Reading, Smartphones and Mental Health

I recently found this wonderful blog post by Books Nest entitled “Are smartphones distracting us from reading more books faster?”.

In the post, Beth talks about giving herself a personal challenge to put down her phone in order to spend more quality time reading and the results were amazing for her. “I am for sure seeing results from this, I’m feeling more creative, calmer and I’m enjoying my books more.” Beth claims.

The decision for Beth to read more without distractions really resonated with me. Like Beth, my desire to read more and put away distractions came one sunny bank holiday weekend last year. I read 3 amazing books in 4 days, sat out in my garden in the sun (these were I am Malala by Malala Yousafzai, Home Fire by Kamila Shamsie and Station Eleven by Emily St John Mandel). And for me, that is where my love of reading was really rekindled.

I used to devour books as a child but this started to wain as a teenager when the pressures of exams and socialising came to the fore. As a result, for about 10 years, the only time I really read was on holiday. When I got a smartphone and Facebook at the age of 18 (yeah, late bloomer), the distractions were immense for me.

Since that sunny Easter weekend, I’ve since discovered Goodreads and now the world of books on Twitter and blogs. I’ve set myself reading goals which spur me on (I’m incredible competitive).

Reading has also become my solace. I have a high pressure job which often leaves me emotionally exhausted. Sometimes, my anxiety and depression becomes so crippling that I find it hard to emerge from under my blanket and take to binge-watching TV without really focusing on what is going on, reaching for my phone and scrolling social media. Books change that for me. I put my phone aside, or put it on silent and tuck it away if I want to listen to some ambient sounds on Spotify, and it is the one way I feel like I can escape from the swirl of thoughts inside my head.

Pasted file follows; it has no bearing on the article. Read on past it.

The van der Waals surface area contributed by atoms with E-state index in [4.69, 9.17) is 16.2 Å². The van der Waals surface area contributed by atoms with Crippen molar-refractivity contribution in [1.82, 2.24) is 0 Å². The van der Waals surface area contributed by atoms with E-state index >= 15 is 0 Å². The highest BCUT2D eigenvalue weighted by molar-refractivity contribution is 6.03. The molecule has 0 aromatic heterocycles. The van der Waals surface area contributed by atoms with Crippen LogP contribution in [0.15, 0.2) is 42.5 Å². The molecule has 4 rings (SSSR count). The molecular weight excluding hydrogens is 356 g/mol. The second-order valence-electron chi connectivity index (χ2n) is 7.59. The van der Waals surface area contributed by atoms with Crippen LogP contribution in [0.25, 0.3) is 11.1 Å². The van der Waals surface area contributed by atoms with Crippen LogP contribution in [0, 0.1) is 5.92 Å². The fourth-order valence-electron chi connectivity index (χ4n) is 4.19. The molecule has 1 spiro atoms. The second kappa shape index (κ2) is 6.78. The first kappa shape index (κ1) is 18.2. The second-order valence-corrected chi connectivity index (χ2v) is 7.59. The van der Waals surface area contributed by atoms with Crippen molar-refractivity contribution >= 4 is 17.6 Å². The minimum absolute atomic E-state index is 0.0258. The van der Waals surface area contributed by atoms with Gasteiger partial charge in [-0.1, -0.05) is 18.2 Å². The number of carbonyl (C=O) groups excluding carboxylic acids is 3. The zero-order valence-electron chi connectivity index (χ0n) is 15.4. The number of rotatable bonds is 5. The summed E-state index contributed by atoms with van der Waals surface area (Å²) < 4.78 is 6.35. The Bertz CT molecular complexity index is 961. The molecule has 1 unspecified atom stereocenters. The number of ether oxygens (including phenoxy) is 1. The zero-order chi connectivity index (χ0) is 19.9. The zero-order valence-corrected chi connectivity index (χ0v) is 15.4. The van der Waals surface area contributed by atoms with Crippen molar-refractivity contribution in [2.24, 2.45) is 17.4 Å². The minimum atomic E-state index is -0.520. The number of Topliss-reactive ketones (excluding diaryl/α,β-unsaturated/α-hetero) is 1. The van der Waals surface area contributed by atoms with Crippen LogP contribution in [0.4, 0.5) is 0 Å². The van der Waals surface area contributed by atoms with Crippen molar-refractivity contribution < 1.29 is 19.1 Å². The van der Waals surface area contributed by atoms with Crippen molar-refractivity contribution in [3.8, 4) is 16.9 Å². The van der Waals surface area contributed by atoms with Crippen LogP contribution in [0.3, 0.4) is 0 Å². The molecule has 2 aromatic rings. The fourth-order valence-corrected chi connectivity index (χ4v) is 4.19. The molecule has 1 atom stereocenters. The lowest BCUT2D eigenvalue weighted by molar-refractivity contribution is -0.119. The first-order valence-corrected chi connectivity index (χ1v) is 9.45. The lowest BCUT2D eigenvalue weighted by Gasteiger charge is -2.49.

I have to say, though, there is a little bit of a downside. My competitive nature to always be on top has pushed me to refuse to DNF books as I feel like I’ve failed (even though the really rational side of me knows that this is totally not the case). I also get quite envious of other people’s gorgeous bookshelves and all the recent releases people get to read as I feel like I’m behind the times and I can’t really afford to drop loads of money on the latest release. Instead of spending £20 on the newest hyped hardback, I research novels on Goodreads that seem like my cup of tea and hunt them down on eBay. When I can frequently buy 3 books for about £5, why would I not!?

What I have to remind myself is that reading is a deeply personal experience. We can’t always like the same books. We won’t always read the most, the latest or the popular books that everyone is talking about. And that’s okay. Reading is very much my happy place. I hope it is yours, too.

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